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Tarbuck v. Jaeckel, attorneys & footnotes.

Attorneys for plaintiff:

David P. Lipman, Esq.
Tracie L. Adamson, Esq.
Lipman & Katz, P.A.
P O Box 1051
Augusta, ME 04332-1051

Attorney for defendant:

Ellyn C. Ballou, Esq.
P O Box 328
South Freeport, ME 04078-0328

Francis M. Jackson, Esq.
Jackson & MacNichol
P O Box 17713
Portland, ME 04112-8713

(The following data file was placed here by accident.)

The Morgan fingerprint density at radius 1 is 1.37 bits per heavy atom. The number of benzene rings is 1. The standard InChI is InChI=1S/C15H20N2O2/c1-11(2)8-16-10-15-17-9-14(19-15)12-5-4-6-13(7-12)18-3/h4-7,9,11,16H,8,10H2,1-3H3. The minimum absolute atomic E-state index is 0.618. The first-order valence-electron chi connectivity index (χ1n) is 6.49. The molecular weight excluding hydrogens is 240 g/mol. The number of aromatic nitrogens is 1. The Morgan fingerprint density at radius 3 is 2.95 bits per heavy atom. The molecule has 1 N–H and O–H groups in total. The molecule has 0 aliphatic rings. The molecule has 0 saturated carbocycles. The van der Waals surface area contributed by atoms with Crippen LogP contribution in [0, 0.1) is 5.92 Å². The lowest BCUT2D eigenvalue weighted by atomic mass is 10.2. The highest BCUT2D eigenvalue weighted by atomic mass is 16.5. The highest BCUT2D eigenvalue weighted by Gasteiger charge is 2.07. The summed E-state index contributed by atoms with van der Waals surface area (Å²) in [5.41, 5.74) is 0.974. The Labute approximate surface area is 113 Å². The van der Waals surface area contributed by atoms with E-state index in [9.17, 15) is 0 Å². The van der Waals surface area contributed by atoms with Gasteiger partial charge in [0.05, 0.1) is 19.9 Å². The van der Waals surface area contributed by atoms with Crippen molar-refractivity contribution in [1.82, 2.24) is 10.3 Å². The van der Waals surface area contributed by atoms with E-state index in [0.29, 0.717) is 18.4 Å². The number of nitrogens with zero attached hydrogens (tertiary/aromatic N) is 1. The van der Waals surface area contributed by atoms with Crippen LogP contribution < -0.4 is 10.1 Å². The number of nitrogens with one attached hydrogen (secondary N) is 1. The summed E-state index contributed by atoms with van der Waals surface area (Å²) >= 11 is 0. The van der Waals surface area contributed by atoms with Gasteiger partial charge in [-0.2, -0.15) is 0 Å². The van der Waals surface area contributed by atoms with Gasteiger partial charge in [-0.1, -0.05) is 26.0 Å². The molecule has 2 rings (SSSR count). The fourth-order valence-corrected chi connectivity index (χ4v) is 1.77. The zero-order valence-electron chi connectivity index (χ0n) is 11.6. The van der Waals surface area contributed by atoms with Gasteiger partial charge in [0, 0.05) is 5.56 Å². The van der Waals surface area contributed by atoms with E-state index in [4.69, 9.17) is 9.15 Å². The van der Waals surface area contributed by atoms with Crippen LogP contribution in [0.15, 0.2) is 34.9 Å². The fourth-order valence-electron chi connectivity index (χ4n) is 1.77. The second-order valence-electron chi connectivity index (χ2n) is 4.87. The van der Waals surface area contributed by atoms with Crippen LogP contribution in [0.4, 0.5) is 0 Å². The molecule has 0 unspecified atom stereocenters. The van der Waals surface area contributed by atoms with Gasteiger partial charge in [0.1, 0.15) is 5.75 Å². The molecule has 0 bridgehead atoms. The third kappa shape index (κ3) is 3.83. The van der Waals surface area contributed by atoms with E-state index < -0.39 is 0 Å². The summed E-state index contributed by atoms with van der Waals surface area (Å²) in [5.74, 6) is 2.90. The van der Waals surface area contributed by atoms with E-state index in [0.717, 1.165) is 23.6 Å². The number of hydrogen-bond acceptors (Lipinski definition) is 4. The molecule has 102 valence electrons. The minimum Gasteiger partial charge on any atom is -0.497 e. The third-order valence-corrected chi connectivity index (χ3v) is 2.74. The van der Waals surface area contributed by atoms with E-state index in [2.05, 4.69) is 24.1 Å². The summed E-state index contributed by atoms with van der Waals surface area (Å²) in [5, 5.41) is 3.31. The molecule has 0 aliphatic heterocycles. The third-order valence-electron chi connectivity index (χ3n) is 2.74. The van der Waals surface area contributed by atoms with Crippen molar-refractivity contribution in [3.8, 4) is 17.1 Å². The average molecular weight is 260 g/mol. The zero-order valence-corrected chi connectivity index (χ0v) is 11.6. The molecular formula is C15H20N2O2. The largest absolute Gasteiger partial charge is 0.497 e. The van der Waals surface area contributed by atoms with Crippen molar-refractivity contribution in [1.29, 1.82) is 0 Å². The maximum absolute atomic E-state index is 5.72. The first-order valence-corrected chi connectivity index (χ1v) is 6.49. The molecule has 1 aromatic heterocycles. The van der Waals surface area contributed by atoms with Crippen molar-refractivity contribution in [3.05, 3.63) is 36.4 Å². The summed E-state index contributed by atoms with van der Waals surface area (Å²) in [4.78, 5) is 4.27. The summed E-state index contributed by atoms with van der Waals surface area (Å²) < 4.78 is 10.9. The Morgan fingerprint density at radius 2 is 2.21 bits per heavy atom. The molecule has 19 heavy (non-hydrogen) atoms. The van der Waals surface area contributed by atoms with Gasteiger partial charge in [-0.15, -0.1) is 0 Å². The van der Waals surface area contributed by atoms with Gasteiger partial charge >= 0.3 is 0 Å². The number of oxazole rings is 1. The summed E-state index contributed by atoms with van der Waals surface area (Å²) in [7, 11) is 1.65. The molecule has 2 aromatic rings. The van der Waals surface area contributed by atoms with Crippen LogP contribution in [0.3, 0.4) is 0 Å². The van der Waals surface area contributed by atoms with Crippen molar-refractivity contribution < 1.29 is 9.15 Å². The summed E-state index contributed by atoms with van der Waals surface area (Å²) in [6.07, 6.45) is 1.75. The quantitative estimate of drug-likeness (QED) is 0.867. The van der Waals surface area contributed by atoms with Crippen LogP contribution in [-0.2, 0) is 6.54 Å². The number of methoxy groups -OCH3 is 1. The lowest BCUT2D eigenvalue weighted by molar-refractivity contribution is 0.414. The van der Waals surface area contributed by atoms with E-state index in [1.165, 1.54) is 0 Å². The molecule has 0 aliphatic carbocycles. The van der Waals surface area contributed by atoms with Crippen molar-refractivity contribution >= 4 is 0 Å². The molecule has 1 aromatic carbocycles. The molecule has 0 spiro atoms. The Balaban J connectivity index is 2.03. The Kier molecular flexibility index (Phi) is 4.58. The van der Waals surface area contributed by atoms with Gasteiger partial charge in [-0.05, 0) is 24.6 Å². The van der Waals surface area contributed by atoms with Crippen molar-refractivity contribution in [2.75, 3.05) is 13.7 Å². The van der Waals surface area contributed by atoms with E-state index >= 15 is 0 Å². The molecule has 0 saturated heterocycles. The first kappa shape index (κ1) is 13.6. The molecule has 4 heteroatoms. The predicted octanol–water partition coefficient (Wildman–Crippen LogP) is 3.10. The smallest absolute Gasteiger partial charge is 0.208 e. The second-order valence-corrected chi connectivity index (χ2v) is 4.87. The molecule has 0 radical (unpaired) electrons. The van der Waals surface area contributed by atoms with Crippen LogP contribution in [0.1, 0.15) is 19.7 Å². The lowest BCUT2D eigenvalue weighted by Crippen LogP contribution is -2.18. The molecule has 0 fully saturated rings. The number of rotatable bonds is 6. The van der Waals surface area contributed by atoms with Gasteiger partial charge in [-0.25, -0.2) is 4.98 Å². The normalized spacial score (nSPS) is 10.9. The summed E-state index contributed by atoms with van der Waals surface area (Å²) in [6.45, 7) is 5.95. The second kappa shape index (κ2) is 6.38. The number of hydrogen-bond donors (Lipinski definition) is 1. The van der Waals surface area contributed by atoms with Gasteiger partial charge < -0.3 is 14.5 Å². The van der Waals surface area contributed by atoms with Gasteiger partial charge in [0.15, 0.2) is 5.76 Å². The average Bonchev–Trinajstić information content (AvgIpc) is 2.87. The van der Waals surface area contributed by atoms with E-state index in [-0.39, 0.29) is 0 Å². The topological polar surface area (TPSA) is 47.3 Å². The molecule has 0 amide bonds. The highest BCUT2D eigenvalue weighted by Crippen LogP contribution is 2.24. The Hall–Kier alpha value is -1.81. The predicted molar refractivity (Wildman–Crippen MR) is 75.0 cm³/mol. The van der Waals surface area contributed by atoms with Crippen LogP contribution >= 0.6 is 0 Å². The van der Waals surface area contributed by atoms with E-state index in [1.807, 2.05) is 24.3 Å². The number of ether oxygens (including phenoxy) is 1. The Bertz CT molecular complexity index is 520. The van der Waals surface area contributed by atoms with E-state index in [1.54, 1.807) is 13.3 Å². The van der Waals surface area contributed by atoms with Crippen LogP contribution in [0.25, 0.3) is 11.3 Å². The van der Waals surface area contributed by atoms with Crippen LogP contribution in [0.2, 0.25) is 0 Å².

FOOTNOTES******************************** {1} . Jaeckel also argues that the District Court erred by not awarding her offsets for half of the proceeds from the sale of the Augusta property and for a handwritten "IOU" for $9000 she introduced in evidence to support her argument that the parties had entered subsequent agreements altering the terms of their divorce decree. Jaeckel failed to file counterclaims for either of these amounts, however, cf. M.R. Civ. P. 13(a) & (b), and is seeking these offsets for the first time on appeal to this Court. We have repeatedly stated that we will not address issues raised for the first time on appeal. See, e.g., Berg v. Bragdon, 1997 ME 129, ¶ 9, 695 A.2d 1212, 1214. We therefore decline Jaekel's invitation to find error in the District Court's failure to address potential offsets that were not before it. See also Federal Deposit Ins. Corp. v. Notis, 602 A.2d 1164, 1165 (Me. 1992) (noting "[r]ecoupment must be pleaded affirmatively, and if it is not raised it is ordinarily deemed waived"). {2} . Although we find that Jaeckel's arguments were sufficient to raise the issue of waiver of post-judgment interest, we stress that parties seeking a waiver of post-judgment interest should make it clear that they are petitioning for such relief. Waiver of post-judgment interest is the exception and not the rule. See 14 M.R.S.A. § 1602-A (Supp. 1999). {3} . We have created exceptions to this final judgment rule. See, e.g., Williams v. Williams, 1998 ME 32, ¶¶ 6-7, 706 A.2d 1038, 1039-40 ("judicial economy exception"). {4} . Although the Superior Court erroneously determined that Jaeckel had waived her argument regarding waiver of interest by not pursuing it on remand and therefore did not address the merits in her second appeal, it appears on the face of things that the doctrine of law of the case would have prevented the Superior Court from revisiting its previous decision on the issue anyway. Furthermore, the Superior Court's mandate on remand did not order that the issue of post-judgment interest be reconsidered, rather it simply ordered that interest be awarded. Therefore, it does not appear that reargument on the issue in the District Court would have been appropriate. {5} . Although the District Court did not make explicit findings of fact to support its denial of Tarbuck's request for post-judgment interest, Tarbuck failed to file a motion pursuant to M.R. Civ. P. 52 requesting such findings. We therefore must assume that the court made the necessary findings in support of its decision. See Markley v. Semle, 1998 ME 145, ¶ 4, 713 A.2d 945, 946 (noting that when a party does not move for specific findings of fact, we assume the trial court found all of the facts necessary to support its decision).

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